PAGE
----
15 July 2013 Transcutaneous delivery of micro- and nanoparticles with laser microporation
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J. of Biomedical Optics, 18(11), 111406 (2013). doi:10.1117/1.JBO.18.11.111406
Abstract
Fractional laser ablation is one of the relatively safe and minimally invasive methods used to administer micro- and nanoparticles into the skin at sufficiently large depth. In this article, we present the results of delivery of TiO 2 nanoparticles and Al 2 O 3 microparticles into skin. Fractional laser microablation of skin was provided by a system based on a pulsed Er:YAG laser with the following parameters: the wavelength 2940 nm, the pulse energy 3.0 J, and the pulse duration 20 ms. Ex vivo and in vivo human skin was used in the study. The suspensions of titanium dioxide and alumina powder in polyethylene glycol with particle size of about 100 nm and 27 μm, respectively, were used. In the ex vivo experiments, reflectance spectra of skin samples with administered particles were measured and histological sections of the samples were made. In the in vivo experiment, reflectance spectroscopy, optical coherence tomography, and clinical photography were used to monitor the skin status during one month after suspension administering. It is shown that particles can be delivered into dermis up to the depth 230 μm and distributed uniformly in the tissue. Spectral measurements confirm that the particles stay in the dermis longer than 1 month.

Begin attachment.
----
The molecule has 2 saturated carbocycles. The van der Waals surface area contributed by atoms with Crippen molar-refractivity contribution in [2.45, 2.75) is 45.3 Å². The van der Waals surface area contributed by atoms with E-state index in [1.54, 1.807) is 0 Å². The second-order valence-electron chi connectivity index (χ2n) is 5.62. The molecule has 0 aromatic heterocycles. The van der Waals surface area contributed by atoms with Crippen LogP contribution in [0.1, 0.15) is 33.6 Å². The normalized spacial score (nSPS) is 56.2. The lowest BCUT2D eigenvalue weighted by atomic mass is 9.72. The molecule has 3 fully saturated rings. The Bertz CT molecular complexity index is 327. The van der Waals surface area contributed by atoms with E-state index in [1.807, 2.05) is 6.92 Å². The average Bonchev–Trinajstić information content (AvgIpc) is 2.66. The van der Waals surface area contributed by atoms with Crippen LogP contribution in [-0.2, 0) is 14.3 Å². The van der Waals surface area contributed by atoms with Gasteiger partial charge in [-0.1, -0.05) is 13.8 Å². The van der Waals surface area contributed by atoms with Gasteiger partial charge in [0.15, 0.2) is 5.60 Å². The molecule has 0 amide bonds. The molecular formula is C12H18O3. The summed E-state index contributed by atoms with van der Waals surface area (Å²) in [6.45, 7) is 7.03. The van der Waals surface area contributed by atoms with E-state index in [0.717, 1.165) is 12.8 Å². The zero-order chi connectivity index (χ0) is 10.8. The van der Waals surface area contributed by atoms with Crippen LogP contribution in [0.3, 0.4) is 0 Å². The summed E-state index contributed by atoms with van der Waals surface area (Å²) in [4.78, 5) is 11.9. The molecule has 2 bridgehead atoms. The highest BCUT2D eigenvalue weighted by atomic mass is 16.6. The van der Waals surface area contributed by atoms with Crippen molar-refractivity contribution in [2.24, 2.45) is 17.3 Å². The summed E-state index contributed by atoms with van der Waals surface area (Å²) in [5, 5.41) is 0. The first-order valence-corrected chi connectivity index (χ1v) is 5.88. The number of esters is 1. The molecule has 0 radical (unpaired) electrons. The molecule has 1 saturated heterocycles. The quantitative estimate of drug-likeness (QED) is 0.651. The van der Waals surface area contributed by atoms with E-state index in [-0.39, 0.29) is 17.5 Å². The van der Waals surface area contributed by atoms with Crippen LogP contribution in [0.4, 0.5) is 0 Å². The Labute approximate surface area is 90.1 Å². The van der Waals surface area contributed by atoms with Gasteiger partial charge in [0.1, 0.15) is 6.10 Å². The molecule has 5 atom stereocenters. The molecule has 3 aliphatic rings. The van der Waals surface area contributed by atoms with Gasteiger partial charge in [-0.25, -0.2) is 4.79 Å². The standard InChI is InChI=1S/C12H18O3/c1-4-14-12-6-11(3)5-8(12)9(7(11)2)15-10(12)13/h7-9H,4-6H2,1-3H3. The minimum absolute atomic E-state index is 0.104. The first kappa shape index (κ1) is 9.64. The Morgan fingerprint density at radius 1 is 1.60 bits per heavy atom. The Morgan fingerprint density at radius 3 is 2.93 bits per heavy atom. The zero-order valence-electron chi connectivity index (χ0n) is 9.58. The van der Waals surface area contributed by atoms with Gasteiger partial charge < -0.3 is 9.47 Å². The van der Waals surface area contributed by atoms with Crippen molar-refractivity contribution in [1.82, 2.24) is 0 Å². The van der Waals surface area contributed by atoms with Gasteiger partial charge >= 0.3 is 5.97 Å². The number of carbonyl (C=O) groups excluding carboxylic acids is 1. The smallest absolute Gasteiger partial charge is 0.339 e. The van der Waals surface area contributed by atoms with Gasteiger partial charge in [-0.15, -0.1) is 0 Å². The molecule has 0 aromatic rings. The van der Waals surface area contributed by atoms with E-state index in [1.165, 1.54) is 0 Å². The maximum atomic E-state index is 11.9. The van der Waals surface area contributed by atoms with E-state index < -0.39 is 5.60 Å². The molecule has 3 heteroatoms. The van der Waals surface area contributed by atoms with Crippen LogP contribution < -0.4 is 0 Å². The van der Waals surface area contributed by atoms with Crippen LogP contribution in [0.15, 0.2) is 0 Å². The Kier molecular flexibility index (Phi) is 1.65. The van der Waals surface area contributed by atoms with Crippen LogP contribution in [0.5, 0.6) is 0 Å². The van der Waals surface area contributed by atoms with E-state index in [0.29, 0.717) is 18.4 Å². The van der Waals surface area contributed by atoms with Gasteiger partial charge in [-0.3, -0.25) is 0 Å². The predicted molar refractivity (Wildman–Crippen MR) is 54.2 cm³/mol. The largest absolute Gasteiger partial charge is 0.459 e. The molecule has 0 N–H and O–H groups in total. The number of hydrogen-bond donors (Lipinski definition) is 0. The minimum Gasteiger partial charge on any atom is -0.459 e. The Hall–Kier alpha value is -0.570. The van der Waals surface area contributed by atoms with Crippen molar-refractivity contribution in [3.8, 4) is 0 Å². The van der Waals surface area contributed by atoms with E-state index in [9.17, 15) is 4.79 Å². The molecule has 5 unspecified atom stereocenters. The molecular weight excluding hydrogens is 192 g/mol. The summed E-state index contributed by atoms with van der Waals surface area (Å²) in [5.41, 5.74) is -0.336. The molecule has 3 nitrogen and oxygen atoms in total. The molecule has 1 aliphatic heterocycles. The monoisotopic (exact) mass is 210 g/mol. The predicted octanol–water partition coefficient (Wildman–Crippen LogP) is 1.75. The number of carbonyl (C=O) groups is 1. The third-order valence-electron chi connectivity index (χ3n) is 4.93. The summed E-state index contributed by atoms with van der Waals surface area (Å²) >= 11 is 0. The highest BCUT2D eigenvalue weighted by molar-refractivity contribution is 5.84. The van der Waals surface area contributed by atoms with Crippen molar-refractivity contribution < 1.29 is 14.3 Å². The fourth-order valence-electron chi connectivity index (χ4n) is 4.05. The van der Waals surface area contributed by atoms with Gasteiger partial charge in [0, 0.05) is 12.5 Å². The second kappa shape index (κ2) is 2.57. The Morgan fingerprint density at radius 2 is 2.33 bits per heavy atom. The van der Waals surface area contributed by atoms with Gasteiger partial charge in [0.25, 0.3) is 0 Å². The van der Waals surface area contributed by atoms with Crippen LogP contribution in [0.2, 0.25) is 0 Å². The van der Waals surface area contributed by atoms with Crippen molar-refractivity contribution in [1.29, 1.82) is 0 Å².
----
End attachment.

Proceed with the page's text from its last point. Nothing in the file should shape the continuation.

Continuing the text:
© 2013 Society of Photo-Optical Instrumentation Engineers (SPIE)
Elina A. Genina, Alexey N. Bashkatov, Leonid E. Dolotov, Galina N. Maslyakova, Vyacheslav I. Kochubey, Ilya V. Yaroslavsky, Gregory B. Altshuler, Valery V. Tuchin, "Transcutaneous delivery of micro- and nanoparticles with laser microporation," Journal of Biomedical Optics 18(11), 111406 (15 July 2013). http://dx.doi.org/10.1117/1.JBO.18.11.111406
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KEYWORDS
Skin

Particles

Nanoparticles

Aluminum

Optical coherence tomography

Reflectivity

Absorption

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